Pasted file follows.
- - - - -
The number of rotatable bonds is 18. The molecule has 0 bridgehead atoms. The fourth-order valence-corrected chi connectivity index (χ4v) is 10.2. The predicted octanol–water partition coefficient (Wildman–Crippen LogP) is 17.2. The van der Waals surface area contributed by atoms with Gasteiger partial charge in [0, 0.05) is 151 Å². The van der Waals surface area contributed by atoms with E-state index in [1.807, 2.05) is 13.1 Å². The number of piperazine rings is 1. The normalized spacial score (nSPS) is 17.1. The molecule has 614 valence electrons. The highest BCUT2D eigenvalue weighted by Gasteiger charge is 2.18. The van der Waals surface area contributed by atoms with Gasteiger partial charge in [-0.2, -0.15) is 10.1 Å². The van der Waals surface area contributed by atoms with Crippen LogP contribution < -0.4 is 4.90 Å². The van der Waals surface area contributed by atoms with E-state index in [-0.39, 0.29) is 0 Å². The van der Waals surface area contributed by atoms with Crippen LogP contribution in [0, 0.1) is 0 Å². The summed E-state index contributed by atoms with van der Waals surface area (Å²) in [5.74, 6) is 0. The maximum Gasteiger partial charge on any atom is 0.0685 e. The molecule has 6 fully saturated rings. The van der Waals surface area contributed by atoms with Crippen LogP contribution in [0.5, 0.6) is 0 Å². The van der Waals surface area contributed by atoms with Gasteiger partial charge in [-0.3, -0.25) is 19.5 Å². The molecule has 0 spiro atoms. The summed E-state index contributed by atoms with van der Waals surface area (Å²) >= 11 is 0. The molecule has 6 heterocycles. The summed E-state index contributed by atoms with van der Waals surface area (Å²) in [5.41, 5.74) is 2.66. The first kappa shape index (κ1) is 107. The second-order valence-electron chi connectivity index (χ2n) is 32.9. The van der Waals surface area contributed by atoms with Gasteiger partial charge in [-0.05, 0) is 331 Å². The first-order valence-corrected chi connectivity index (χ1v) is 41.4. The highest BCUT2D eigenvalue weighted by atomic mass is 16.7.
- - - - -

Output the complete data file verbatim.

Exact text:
The number of rotatable bonds is 18. The molecule has 0 bridgehead atoms. The fourth-order valence-corrected chi connectivity index (χ4v) is 10.2. The predicted octanol–water partition coefficient (Wildman–Crippen LogP) is 17.2. The van der Waals surface area contributed by atoms with Gasteiger partial charge in [0, 0.05) is 151 Å². The van der Waals surface area contributed by atoms with E-state index in [1.807, 2.05) is 13.1 Å². The number of piperazine rings is 1. The normalized spacial score (nSPS) is 17.1. The molecule has 614 valence electrons. The highest BCUT2D eigenvalue weighted by Gasteiger charge is 2.18. The van der Waals surface area contributed by atoms with Gasteiger partial charge in [-0.2, -0.15) is 10.1 Å². The van der Waals surface area contributed by atoms with Crippen LogP contribution < -0.4 is 4.90 Å². The van der Waals surface area contributed by atoms with E-state index in [-0.39, 0.29) is 0 Å². The van der Waals surface area contributed by atoms with Crippen LogP contribution in [0, 0.1) is 0 Å². The summed E-state index contributed by atoms with van der Waals surface area (Å²) in [5.74, 6) is 0. The maximum Gasteiger partial charge on any atom is 0.0685 e. The molecule has 6 fully saturated rings. The van der Waals surface area contributed by atoms with Crippen LogP contribution in [0.5, 0.6) is 0 Å². The van der Waals surface area contributed by atoms with Gasteiger partial charge in [-0.3, -0.25) is 19.5 Å². The molecule has 0 spiro atoms. The summed E-state index contributed by atoms with van der Waals surface area (Å²) >= 11 is 0. The molecule has 6 heterocycles. The summed E-state index contributed by atoms with van der Waals surface area (Å²) in [5.41, 5.74) is 2.66. The first kappa shape index (κ1) is 107. The second-order valence-electron chi connectivity index (χ2n) is 32.9. The van der Waals surface area contributed by atoms with Gasteiger partial charge in [-0.05, 0) is 331 Å². The first-order valence-corrected chi connectivity index (χ1v) is 41.4. The highest BCUT2D eigenvalue weighted by atomic mass is 16.7.